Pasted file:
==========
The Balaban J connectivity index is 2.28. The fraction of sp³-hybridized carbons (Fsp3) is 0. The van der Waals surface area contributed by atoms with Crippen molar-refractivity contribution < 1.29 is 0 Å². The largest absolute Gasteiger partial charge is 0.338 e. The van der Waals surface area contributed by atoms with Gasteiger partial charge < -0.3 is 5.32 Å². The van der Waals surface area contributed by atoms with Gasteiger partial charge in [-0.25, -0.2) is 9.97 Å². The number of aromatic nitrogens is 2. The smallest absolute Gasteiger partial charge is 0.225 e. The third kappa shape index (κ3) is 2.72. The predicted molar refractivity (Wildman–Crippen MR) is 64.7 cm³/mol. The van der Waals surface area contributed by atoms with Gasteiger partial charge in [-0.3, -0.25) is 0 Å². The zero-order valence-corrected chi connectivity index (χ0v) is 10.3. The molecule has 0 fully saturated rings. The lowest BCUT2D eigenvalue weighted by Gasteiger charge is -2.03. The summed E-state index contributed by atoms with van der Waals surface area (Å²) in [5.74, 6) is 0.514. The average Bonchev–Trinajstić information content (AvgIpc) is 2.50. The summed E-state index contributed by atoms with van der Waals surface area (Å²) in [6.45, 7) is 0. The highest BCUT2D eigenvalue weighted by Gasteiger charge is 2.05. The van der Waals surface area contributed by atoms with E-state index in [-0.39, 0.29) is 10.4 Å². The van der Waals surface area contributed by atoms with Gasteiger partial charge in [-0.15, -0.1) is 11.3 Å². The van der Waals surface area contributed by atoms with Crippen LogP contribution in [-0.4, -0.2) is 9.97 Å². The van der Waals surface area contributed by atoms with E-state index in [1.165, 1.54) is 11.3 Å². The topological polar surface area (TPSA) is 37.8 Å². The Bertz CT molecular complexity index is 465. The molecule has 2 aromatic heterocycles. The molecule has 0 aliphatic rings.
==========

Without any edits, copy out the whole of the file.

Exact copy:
The Balaban J connectivity index is 2.28. The fraction of sp³-hybridized carbons (Fsp3) is 0. The van der Waals surface area contributed by atoms with Crippen molar-refractivity contribution < 1.29 is 0 Å². The largest absolute Gasteiger partial charge is 0.338 e. The van der Waals surface area contributed by atoms with Gasteiger partial charge < -0.3 is 5.32 Å². The van der Waals surface area contributed by atoms with Gasteiger partial charge in [-0.25, -0.2) is 9.97 Å². The number of aromatic nitrogens is 2. The smallest absolute Gasteiger partial charge is 0.225 e. The third kappa shape index (κ3) is 2.72. The predicted molar refractivity (Wildman–Crippen MR) is 64.7 cm³/mol. The van der Waals surface area contributed by atoms with Gasteiger partial charge in [-0.3, -0.25) is 0 Å². The zero-order valence-corrected chi connectivity index (χ0v) is 10.3. The molecule has 0 fully saturated rings. The lowest BCUT2D eigenvalue weighted by Gasteiger charge is -2.03. The summed E-state index contributed by atoms with van der Waals surface area (Å²) in [5.74, 6) is 0.514. The average Bonchev–Trinajstić information content (AvgIpc) is 2.50. The summed E-state index contributed by atoms with van der Waals surface area (Å²) in [6.45, 7) is 0. The highest BCUT2D eigenvalue weighted by Gasteiger charge is 2.05. The van der Waals surface area contributed by atoms with E-state index in [-0.39, 0.29) is 10.4 Å². The van der Waals surface area contributed by atoms with Gasteiger partial charge in [-0.15, -0.1) is 11.3 Å². The van der Waals surface area contributed by atoms with Crippen LogP contribution in [-0.4, -0.2) is 9.97 Å². The van der Waals surface area contributed by atoms with E-state index in [1.165, 1.54) is 11.3 Å². The topological polar surface area (TPSA) is 37.8 Å². The Bertz CT molecular complexity index is 465. The molecule has 2 aromatic heterocycles. The molecule has 0 aliphatic rings.